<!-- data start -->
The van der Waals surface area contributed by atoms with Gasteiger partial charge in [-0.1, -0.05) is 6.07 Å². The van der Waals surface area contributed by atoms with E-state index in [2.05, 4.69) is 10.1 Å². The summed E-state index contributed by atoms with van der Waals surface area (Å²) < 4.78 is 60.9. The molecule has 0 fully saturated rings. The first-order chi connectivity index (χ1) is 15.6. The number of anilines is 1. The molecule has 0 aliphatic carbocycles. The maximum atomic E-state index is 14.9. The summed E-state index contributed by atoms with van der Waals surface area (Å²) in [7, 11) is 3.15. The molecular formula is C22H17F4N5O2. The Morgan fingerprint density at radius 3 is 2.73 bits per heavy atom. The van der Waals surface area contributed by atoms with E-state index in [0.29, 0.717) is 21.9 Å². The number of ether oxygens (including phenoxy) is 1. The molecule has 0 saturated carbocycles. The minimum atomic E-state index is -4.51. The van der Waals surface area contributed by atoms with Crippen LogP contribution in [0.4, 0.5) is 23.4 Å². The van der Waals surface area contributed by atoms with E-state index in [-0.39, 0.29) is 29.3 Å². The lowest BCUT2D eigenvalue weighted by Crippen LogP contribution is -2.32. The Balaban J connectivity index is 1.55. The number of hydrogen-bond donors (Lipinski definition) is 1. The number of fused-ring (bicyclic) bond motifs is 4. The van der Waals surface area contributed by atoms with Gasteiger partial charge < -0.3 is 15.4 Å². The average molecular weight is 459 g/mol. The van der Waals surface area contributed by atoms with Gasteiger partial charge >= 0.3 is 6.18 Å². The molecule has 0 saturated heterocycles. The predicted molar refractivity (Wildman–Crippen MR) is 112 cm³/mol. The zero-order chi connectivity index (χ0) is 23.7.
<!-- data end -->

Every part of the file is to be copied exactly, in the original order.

The van der Waals surface area contributed by atoms with Gasteiger partial charge in [-0.1, -0.05) is 6.07 Å². The van der Waals surface area contributed by atoms with E-state index in [2.05, 4.69) is 10.1 Å². The summed E-state index contributed by atoms with van der Waals surface area (Å²) < 4.78 is 60.9. The molecule has 0 fully saturated rings. The first-order chi connectivity index (χ1) is 15.6. The number of anilines is 1. The molecule has 0 aliphatic carbocycles. The maximum atomic E-state index is 14.9. The summed E-state index contributed by atoms with van der Waals surface area (Å²) in [7, 11) is 3.15. The molecular formula is C22H17F4N5O2. The Morgan fingerprint density at radius 3 is 2.73 bits per heavy atom. The van der Waals surface area contributed by atoms with E-state index in [0.29, 0.717) is 21.9 Å². The number of ether oxygens (including phenoxy) is 1. The molecule has 0 saturated carbocycles. The minimum atomic E-state index is -4.51. The van der Waals surface area contributed by atoms with Crippen LogP contribution in [0.4, 0.5) is 23.4 Å². The van der Waals surface area contributed by atoms with E-state index in [-0.39, 0.29) is 29.3 Å². The lowest BCUT2D eigenvalue weighted by Crippen LogP contribution is -2.32. The Balaban J connectivity index is 1.55. The number of hydrogen-bond donors (Lipinski definition) is 1. The number of fused-ring (bicyclic) bond motifs is 4. The van der Waals surface area contributed by atoms with Gasteiger partial charge < -0.3 is 15.4 Å². The average molecular weight is 459 g/mol. The van der Waals surface area contributed by atoms with Gasteiger partial charge >= 0.3 is 6.18 Å². The molecule has 0 saturated heterocycles. The predicted molar refractivity (Wildman–Crippen MR) is 112 cm³/mol. The zero-order chi connectivity index (χ0) is 23.7.